That this unusually cooperative lifestyle, combined with what appears to be a high intelligence, succeeds, is shown by the fact that wild dogs are found across such a large swathe of Africa, and in every habitat save desert, high mountains, and dense jungle. Nonetheless, they are an endangered species, due as much to the expansion of human agriculture as anything else. They do not, on the whole, seem to attack livestock, preferring wild antelopes, but, if anything, keeping to the wild is a disadvantage, as suitable land becomes more and more fragmented, cutting breeding populations off from one another. The species has already gone from western Africa, and around half of the 6,000 or so wild dogs alive today (most of them not adults) are in the south, in Botswana, Tanzania, and Zimbabwe.
If African wild dogs have a reputation for cooperation and intelligence, the reputation of dholes is as rapacious killers, almost demonic in their bloodthirsty destructiveness. In the west, this is largely down to how Rudyard Kipling portrayed them in the second volume of The Jungle Book, but, in fairness, he was basing this on their pre-existing reputation in India, where they are apparently known as (among other things) the "hounds of Kali".
The truth, of course, is rather more benign. Dholes are no more bloodthirsty than other dogs, and even supplement their meaty diet with a small amount of vegetable matter. Their prey consists largely of deer, especially sambar and muntjacs, although they also eat other hoofed animals, such as goats, bovines, and wild boar, and the occasional smaller animal, such as wild chickens. When times are hard, they scavenge for carcasses, sometimes even eating fallen animals as large as Asian elephants. Like African wild dogs, their teeth differ from the usual canid pattern, although in this case, the differences - a different shape to the carnassials, and the absence of the last pair of lower molars - provide a less clear evolutionary advantage.
Dhole packs typically consist of about five to ten adults, and they hunt mostly during the day, when deer are easier to find. While they don't reach the levels of African wild dogs, their hunting style is notably cooperative, and may include some pack members flushing out prey while others lie in ambush, and tactics such as driving deer into water to attack them. Like wild dogs, they carry food back to any pups that they have, sharing it out among the group.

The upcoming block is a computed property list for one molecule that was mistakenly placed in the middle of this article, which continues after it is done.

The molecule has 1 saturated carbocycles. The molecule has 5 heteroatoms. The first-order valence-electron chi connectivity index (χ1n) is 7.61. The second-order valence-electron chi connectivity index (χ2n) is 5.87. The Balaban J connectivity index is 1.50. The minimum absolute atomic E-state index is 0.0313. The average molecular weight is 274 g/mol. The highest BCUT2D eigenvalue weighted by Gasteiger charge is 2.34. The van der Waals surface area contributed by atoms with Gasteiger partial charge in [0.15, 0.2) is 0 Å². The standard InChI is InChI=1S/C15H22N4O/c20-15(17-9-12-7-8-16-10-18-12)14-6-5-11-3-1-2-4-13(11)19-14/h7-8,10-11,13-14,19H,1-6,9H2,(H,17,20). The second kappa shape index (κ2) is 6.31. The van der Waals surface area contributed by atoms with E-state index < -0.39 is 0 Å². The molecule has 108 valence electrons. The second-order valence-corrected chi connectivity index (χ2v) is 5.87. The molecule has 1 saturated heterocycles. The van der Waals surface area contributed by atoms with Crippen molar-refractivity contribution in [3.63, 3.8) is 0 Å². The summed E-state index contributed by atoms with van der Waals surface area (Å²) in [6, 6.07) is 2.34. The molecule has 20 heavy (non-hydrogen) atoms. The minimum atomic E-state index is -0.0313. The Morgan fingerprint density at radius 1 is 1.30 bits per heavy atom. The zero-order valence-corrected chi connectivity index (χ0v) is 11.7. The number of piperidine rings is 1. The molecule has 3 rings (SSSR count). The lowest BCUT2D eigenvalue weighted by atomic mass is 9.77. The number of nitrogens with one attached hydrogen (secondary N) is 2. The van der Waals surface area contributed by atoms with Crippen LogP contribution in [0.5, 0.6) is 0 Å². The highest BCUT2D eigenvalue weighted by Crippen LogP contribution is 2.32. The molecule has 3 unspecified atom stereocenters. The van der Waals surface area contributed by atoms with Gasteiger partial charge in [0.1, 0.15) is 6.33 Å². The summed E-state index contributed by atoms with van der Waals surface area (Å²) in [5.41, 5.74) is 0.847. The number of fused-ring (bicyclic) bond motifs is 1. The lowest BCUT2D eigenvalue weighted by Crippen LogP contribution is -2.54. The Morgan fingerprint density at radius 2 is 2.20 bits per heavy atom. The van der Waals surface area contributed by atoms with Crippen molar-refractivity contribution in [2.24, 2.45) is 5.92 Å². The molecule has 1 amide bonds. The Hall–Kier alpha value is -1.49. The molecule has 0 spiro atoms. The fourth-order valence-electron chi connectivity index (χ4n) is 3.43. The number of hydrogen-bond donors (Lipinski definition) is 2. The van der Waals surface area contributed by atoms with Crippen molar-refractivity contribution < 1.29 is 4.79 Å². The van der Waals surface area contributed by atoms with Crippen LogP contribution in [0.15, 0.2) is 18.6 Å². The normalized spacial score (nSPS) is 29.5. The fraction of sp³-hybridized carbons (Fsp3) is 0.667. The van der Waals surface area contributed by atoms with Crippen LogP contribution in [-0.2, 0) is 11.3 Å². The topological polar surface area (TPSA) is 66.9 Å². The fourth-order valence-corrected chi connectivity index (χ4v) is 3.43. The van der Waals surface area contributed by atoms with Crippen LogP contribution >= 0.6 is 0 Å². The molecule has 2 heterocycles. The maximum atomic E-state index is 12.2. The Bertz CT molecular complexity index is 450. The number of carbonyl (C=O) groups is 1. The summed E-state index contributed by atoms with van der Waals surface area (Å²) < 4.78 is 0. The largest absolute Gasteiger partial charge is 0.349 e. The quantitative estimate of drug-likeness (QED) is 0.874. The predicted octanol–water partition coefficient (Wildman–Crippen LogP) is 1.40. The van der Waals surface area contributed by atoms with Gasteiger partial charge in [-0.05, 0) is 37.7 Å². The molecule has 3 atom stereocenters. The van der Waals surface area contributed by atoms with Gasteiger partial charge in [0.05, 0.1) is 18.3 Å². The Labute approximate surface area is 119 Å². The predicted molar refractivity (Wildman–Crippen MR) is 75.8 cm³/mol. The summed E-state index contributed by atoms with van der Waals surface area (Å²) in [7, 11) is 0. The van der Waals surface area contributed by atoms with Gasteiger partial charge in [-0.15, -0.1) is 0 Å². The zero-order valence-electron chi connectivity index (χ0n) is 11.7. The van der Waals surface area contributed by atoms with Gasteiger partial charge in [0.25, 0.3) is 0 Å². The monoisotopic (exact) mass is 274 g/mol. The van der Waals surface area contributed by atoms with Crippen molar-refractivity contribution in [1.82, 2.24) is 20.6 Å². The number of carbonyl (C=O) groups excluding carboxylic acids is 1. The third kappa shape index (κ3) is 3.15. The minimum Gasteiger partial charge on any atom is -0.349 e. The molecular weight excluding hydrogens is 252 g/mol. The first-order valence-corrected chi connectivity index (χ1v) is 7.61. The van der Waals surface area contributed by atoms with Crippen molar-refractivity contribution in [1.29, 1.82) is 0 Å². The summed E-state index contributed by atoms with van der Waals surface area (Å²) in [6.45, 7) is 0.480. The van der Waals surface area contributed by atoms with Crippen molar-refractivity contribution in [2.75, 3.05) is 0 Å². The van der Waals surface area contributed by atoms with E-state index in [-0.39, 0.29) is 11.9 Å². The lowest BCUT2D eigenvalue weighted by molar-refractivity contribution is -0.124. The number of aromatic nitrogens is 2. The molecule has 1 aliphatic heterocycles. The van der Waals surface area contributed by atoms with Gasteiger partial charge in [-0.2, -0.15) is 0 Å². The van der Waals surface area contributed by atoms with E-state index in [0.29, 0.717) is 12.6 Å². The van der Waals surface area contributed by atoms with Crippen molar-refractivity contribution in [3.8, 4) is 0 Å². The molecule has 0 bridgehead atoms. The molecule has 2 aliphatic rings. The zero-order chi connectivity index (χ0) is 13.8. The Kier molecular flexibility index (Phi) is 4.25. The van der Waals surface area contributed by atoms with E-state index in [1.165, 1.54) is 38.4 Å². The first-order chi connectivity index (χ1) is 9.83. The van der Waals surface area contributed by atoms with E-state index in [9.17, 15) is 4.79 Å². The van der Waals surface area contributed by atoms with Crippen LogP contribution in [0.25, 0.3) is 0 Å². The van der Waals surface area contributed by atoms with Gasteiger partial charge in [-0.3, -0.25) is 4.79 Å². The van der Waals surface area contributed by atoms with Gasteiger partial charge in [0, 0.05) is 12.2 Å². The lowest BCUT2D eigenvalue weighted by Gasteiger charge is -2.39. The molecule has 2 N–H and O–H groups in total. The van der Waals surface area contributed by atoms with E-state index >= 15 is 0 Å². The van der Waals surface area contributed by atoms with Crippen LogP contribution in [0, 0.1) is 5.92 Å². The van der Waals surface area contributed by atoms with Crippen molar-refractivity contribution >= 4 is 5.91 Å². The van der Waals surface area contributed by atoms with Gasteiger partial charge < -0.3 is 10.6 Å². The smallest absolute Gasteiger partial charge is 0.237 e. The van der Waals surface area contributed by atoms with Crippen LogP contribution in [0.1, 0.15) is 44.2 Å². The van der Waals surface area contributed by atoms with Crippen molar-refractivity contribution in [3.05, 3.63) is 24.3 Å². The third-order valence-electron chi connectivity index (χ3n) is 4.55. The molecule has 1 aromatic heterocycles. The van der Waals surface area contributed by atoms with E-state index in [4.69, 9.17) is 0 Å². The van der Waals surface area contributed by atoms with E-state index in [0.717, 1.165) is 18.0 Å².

Packs normally have many more males than females, apparently because it is the females that leave the pack on adulthood, travelling alone for a while, or in pairs, before finding a new one to join. As with African wild dogs, dholes have an unusually complex vocal repertoire, which may be able to convey a wide range of different meanings. At least eleven different calls have been identified, one of which, a two-syllable whistle used to maintain contact in dense cover, is unique to each individual, allowing pack members to tell one another apart by sound alone. (This unusual sound is notable enough that one of the many names for the animal is the "whistling dog").
Dholes breed much as other dogs do, with a much more normal-sized litter than that of African wild dogs. Like those animals, however, all the pack helps to look after the pups, although perhaps not to quite such an extreme level, allowing smaller packs to survive without too much difficulty.
African wild dogs and dholes were once thought distinctive enough from other dogs, and similar enough to one another, to form their own subfamily. We now know that they are successive branches at the base of the "wolf-like" part of the dog family tree, with dholes closer to jackals than they are to wild dogs. As such, they complete my look at the truly wolf-like dogs, and while not every other species can meaningfully be described as a "fox", they are at least more fox-like than anything else. It therefore makes sense to continue our review by looking at the first animal most people in the Northern Hemisphere likely think of when they think of a "fox"...
[Photos by Philip Gabrielsen and Fabrice Stoger, from Wikimedia Commons. Cladogram adapted from Lindblad-Toh et al, 2005 and Bardeleben et al, 2005]